Friday, March 24, 2006


One Jar Must Remain Empty

The end of Rushdie’s Midnight’s Children is complex. It is not purely troubling or hopeful; Rushdie leaves us with a cautious mix. In order to extract a resolution one must consider two important elements in which the ending hinges upon: the fall of the Midnight’s Children and the birth of Parvati and Shiva’s child.
India’s leader Indira Ghandi had her men torture Saleem for the names of the Midnight’s Children who are then rounded up. Jealous of their ties with India and its history she has them sterilized and partially lobotomized, negating their powers. This event signifies the end of their era. Their sterilization is quite disheartening. It’s as if Saleem’s impotence had been magnified. The reader’s only consolation is the fact that Shiva had impregnated women across the country including Parvati, the witch.
The birth of Aadam is a sort of a bow on the gift of the novel tying it all together and renewing cycles in the characters’ lives. Shiva, jerk that he is of course does not wish to (and probably shouldn’t be able to) raise the child. Saleem decides to take the task thus repeating (or reversing) the switch-at-birth. Aadam Sinai’s birth coincides with the beginning of the State of Emergency in India, during Indira Ghandi’s reign. Being a “next generation Midnight’s Child” it is implied Aadam will be tied to the future just as Saleem was tied to history.
With little hope for himself, Saleem in the end knows his life is essentially over. But considering his child the reader can still hope for the the “empty jar that is the future.”

"The empty jar that is the future" seems like an apt metaphor for a book that ranges from extreme realism to extreme mysticism/insanity. True to his commitment to telling the truth (realism), Saleem can't give us the "happily ever after" fairytale ending that we would all like. He can't tell us that everything works out okay, because life doesn't always work that way. However, he can leave us with little triumphs, such as his laughter upon finding that Shiva has undergone a "voluntary vasectomy." Even though everything looks dark, the Widow has not accomplished her goal of wiping out the Midnight's Children: Shiva has a lot of little kids running around somewhere. The book isn't a happy one- it's a "cautious mix." But a happy ending isn't always what makes a novel (or life for that matter) good. It has a lot to do with what happens along the way, and the meaning that comes from it. I think that's part of the unique way Rushdie wants to portray the world.
I think you're very right in saying that Rushdie's ending is bittersweet, ambiguously implying that Aadam Sinai's birth provides hope for the future while also condemning his adopted son to the same life that Saleem had of being "a master and victim of his time" (533). Through Saleem's narration, Rushdie presents a story that is realistic to the point of making its characters grotesque to prove this fact to the reader. As such, Rushdie doesn't give us some implausible ending where everyone is happy and there is a light at the end of the tunnel, even if it is not reached by Saleem himself. I agree with Lisa that a good novel has a lot to do with the journey that it goes through. Rushdie would subscribe to that notion as well. Saleem tells us his entire history starting from his "grandfather," Aadam Aziz. Since he is connected to history, everything that happened to everyone in his life prior to and even after his birth shapes his identity and effects the outcome of his life. With the novel ending as it does with the future remaining a mystery, multiple interpretations about the novel can be made according to the reader. Saleem has given us pieces of his life, pieces of history, and allows us to form our own wholistic understanding of Midnight's Children. This effect on the reader connects the theme of parts to the whole that is constantly discussed throughout the novel to the ultimate goal of the reader to acquire the knowledge of Saleem's life and the state of India and make intelligent inferences in the present and in the future. Great job, Keith. Really clear and succinct.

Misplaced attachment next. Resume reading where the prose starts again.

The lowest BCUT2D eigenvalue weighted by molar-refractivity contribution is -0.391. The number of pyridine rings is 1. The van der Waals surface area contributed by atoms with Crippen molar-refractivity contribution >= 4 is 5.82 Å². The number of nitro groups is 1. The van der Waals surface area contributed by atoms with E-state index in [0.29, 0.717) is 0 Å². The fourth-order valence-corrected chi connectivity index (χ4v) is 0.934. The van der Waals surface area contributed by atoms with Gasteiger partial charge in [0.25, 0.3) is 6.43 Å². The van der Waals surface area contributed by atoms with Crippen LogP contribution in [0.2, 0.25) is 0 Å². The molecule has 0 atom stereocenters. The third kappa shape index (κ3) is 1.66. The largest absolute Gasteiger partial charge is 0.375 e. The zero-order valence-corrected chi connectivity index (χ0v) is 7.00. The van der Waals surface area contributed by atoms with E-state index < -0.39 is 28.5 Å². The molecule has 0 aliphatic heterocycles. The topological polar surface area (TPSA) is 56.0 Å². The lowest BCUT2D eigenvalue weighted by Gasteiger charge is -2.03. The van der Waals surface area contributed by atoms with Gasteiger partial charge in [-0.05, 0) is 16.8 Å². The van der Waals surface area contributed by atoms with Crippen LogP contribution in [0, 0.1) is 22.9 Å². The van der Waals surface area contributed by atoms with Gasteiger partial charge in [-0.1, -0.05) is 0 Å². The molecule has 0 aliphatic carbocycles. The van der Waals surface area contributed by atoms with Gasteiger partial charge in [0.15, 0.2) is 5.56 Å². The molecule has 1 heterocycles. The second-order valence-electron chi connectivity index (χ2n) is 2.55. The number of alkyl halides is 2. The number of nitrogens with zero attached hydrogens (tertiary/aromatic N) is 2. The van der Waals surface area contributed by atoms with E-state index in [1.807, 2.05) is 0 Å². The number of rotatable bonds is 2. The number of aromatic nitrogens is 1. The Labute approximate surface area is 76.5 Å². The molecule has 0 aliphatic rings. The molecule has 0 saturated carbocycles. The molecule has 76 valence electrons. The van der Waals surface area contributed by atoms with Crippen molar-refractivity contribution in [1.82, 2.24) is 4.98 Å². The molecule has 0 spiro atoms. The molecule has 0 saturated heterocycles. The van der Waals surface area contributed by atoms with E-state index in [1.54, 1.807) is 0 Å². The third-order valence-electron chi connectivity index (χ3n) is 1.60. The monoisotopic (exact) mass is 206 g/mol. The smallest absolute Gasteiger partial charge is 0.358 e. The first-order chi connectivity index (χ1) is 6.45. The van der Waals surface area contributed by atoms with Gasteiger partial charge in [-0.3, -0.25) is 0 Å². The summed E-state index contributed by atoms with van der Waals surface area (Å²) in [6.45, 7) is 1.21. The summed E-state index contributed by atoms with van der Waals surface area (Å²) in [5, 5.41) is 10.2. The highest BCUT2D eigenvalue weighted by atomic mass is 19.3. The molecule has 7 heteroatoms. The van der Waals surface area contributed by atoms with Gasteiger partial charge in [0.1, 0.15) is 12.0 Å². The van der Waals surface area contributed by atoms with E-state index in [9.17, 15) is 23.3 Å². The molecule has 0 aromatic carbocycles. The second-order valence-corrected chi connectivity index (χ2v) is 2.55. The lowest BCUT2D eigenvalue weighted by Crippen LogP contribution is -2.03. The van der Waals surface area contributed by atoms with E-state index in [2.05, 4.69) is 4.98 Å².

I agree with what Lisa said in that a happy ending doesn't always make the novel, its the events that take place along the way. The events in the novel are presented in a first person narrative from Saleem's point of view. Rushdie uses the stream-of-consciousness style when revealing the plot. In the first chapter Saleem shifts back and forth in time when telling his life story. He often refers to events or feelings that take place much later in his life. Saleem, therefore, demands that the reader solve the mystery of his narrartion by being able to put the events together sequentially. At the end of the novel, however, all of the events have unfolded and have come together. At the end of the novel, Saleem's son Aadam finally speaks after the first three years of his life, saying "Abracadabra". This word indicates the magical elements of the story and also signifies Saleem as being Aadam's father, even if not biologically. Saleem believes that his son is stronger than he is and will learn from his mistakes. Even though the ending is not particularly happy, it provides a glimmer of hope.
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